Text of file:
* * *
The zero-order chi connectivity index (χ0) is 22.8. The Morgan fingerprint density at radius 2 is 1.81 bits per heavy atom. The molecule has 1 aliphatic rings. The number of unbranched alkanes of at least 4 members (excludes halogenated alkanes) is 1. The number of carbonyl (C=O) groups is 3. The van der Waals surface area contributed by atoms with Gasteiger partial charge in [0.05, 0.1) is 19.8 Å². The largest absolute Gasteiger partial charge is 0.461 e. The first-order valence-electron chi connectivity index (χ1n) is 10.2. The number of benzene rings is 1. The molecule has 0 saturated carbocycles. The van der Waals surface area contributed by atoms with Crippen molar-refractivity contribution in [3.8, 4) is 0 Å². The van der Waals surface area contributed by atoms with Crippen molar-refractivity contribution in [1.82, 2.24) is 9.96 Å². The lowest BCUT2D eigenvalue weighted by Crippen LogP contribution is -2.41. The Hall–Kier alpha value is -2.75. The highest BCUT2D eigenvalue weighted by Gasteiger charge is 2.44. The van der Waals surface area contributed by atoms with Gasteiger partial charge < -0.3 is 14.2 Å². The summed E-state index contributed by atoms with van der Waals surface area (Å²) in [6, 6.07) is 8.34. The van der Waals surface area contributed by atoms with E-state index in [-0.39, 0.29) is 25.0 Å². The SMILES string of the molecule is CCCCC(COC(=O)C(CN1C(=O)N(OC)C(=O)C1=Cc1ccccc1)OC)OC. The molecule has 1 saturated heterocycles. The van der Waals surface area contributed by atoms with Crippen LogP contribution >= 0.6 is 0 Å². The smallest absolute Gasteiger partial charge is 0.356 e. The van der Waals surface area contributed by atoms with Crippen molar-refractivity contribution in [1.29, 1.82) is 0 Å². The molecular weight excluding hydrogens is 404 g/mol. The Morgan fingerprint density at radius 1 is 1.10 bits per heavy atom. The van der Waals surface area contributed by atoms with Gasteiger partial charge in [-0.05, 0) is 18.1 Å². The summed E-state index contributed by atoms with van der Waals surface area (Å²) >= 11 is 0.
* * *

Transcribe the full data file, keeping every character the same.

The zero-order chi connectivity index (χ0) is 22.8. The Morgan fingerprint density at radius 2 is 1.81 bits per heavy atom. The molecule has 1 aliphatic rings. The number of unbranched alkanes of at least 4 members (excludes halogenated alkanes) is 1. The number of carbonyl (C=O) groups is 3. The van der Waals surface area contributed by atoms with Gasteiger partial charge in [0.05, 0.1) is 19.8 Å². The largest absolute Gasteiger partial charge is 0.461 e. The first-order valence-electron chi connectivity index (χ1n) is 10.2. The number of benzene rings is 1. The molecule has 0 saturated carbocycles. The van der Waals surface area contributed by atoms with Crippen molar-refractivity contribution in [3.8, 4) is 0 Å². The van der Waals surface area contributed by atoms with Crippen molar-refractivity contribution in [1.82, 2.24) is 9.96 Å². The lowest BCUT2D eigenvalue weighted by Crippen LogP contribution is -2.41. The Hall–Kier alpha value is -2.75. The highest BCUT2D eigenvalue weighted by Gasteiger charge is 2.44. The van der Waals surface area contributed by atoms with Gasteiger partial charge < -0.3 is 14.2 Å². The summed E-state index contributed by atoms with van der Waals surface area (Å²) in [6, 6.07) is 8.34. The van der Waals surface area contributed by atoms with E-state index in [-0.39, 0.29) is 25.0 Å². The SMILES string of the molecule is CCCCC(COC(=O)C(CN1C(=O)N(OC)C(=O)C1=Cc1ccccc1)OC)OC. The molecule has 1 saturated heterocycles. The van der Waals surface area contributed by atoms with Crippen LogP contribution >= 0.6 is 0 Å². The smallest absolute Gasteiger partial charge is 0.356 e. The van der Waals surface area contributed by atoms with Crippen molar-refractivity contribution in [1.29, 1.82) is 0 Å². The molecular weight excluding hydrogens is 404 g/mol. The Morgan fingerprint density at radius 1 is 1.10 bits per heavy atom. The van der Waals surface area contributed by atoms with Gasteiger partial charge in [-0.05, 0) is 18.1 Å². The summed E-state index contributed by atoms with van der Waals surface area (Å²) >= 11 is 0.